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High School Coach of the Week: Scott Yates

Posted Nov 9, 2016

Kent Denver’s Scott Yates is recognized as the tenth High School Coach of the Week for 2016.

Kent Denver football coach Scott Yates has to be doing something right. No one wins 313 high school football games by doing all the wrong things. Even before this season started, Yates was writing his own chapter in Colorado high school football history. This year has only added to his already loaded list of accomplishments. He briefly tied the all-time wins record (until West Grand's Chris Brown broke the record hours later) and led the Sun Devils to a 9-1 record and a No. 6 seed in the Class 2A football playoffs. After a 27-6 win over Weld Central in the first round, he was an easy choice as the Denver Broncos high school football coach of the week.

Q: Why do you coach?
I believe it was what I was meant to do; what I was put on this earth to do. I grew up in an athletic family. My dad was a coach and I think that watching how he impacted young people in such a positive way and being such a big factor in who they became as adults was the magnet that drew me to it.

Q: Why do you coach the way you coach?
First, I'm more of a teacher when I'm coaching. I think a couple reasons. One, it's very fulfilling to see the path you put kids on and help them get to that point (where they succeed), whether that's as football players or importantly, as young adults.

Q: From your players' perspective, what do you think it's like to be coached by you?
I know that they know that I'm all in. I'm all there for them and that there isn't anything I won't do that they might need.

Q: How do you define success through your coaching?
It's funny, I saw a quote the other day that really resonated with me. The answer to that question is really, ask me that in about five to 10 years. Because it gets back to the outcome and what kind of young men are we producing over here. Producing is the wrong word, but our motto is here to take young guys and young gals and help them become great young adults. So the answer to your question is when we see them come back with their own young families and start to see their kids applying to our school and I'm coaching a lot of kids at this point that I coached their parents. Seeing them come back and see what they're doing with their lives is probably the greatest reward.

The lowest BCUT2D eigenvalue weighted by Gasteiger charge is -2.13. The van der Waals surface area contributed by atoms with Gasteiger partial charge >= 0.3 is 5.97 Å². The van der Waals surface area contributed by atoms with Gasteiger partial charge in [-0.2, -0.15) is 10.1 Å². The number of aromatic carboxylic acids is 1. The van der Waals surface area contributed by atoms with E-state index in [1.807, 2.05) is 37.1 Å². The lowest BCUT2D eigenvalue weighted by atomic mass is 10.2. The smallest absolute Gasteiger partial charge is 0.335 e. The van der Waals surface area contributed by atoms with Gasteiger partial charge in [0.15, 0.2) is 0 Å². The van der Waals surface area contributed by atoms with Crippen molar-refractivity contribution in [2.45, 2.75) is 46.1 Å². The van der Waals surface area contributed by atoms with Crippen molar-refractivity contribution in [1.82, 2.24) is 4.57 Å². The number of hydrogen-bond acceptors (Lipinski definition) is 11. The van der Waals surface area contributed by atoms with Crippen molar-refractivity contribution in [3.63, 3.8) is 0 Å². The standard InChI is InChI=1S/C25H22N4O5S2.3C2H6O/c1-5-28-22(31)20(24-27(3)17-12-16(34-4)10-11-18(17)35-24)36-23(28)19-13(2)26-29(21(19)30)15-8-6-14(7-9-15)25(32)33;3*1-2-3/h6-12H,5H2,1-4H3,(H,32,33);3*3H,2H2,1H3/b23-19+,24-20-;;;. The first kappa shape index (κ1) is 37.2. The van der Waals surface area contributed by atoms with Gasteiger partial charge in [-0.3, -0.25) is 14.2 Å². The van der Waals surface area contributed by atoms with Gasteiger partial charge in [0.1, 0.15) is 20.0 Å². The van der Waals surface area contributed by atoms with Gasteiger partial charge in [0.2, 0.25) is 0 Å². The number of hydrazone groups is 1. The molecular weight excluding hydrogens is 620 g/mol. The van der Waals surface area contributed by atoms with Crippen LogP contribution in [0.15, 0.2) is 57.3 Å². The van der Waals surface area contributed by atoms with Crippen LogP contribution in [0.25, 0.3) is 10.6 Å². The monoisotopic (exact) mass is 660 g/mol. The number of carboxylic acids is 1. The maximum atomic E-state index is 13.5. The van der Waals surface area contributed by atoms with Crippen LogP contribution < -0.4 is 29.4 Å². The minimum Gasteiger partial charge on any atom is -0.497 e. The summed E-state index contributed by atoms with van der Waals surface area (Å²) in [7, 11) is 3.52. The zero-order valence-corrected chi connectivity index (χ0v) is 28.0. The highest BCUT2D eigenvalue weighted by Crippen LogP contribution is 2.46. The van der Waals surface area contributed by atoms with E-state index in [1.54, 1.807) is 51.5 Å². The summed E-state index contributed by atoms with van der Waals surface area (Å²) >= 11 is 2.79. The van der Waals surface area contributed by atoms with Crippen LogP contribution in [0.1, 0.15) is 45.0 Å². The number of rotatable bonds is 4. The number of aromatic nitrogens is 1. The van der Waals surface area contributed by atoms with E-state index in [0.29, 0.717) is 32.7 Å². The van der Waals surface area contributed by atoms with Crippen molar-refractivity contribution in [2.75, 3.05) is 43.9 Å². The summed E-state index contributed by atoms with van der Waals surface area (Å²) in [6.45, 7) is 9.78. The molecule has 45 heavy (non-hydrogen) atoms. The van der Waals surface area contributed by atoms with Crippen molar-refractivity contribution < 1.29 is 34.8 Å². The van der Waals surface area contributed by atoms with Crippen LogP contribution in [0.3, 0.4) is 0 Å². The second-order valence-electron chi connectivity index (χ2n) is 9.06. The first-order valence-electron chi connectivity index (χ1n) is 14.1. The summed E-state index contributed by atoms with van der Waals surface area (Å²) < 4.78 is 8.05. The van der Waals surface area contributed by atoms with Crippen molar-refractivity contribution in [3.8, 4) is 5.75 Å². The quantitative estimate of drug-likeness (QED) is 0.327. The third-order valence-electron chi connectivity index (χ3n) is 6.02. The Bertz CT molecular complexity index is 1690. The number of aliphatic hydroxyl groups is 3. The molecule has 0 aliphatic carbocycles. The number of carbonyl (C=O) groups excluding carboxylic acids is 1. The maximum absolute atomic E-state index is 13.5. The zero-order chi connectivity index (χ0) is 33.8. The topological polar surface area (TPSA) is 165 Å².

Q: A lot has been made this year about the number of wins in your career. Did you ever imagine when you started that you would have that kind of success?
Our first year, I was just hoping to find a way to win one. We were fortunate enough that we won two. I never imagined when I started that we would win a league championship. And then that happened. The next thing you know, we're wondering if it's possible that we could win a state championship at this place. That happened and then we just had a good solid program for a long time. Building a program is one thing. Sustaining it is a whole other thing.

Q: You head into the second round of the playoffs this week. Has the message ever changed for you when you've gotten your teams to this point of the season?
You know, every year is so different. In 35 years, I haven't had one year that was the same. I think for me as a coach, just from inside I have to look at it and know that it's not last year, that we need to do something different this year and how do we approach everything? Our team this year is a very young team and so our challenge has been very different than it was last year. But I think the big thing for us is that we're going to prepare hard. We're going to try and do everything right with as few distractions as possible. And that is something that carries over from one year to the next. Preparation and trying to reduce the distractions so that when you show up, you're ready to play and if you win so be it, and if you lose, so be it as long as you've given it everything that you can. That's what I try to do as a coach and I hope that the kids want to do the same.

Q: Coaches always emphasize how much they enjoy teaching young people, but is there ever anything that your players teach you?
Absolutely. They remind me all the time that they're kids. They remind me that I need to be willing, even though I'm older at this point, to change with their times and be able to adapt to who they are and the world they're living in. Whether that's technology or just relationships and their families and those things. I think one of the biggest things for me is whether or not I've been able to stay up with them and what's going on in their worlds.

By: Dan Mohrmann/CHSAANow.com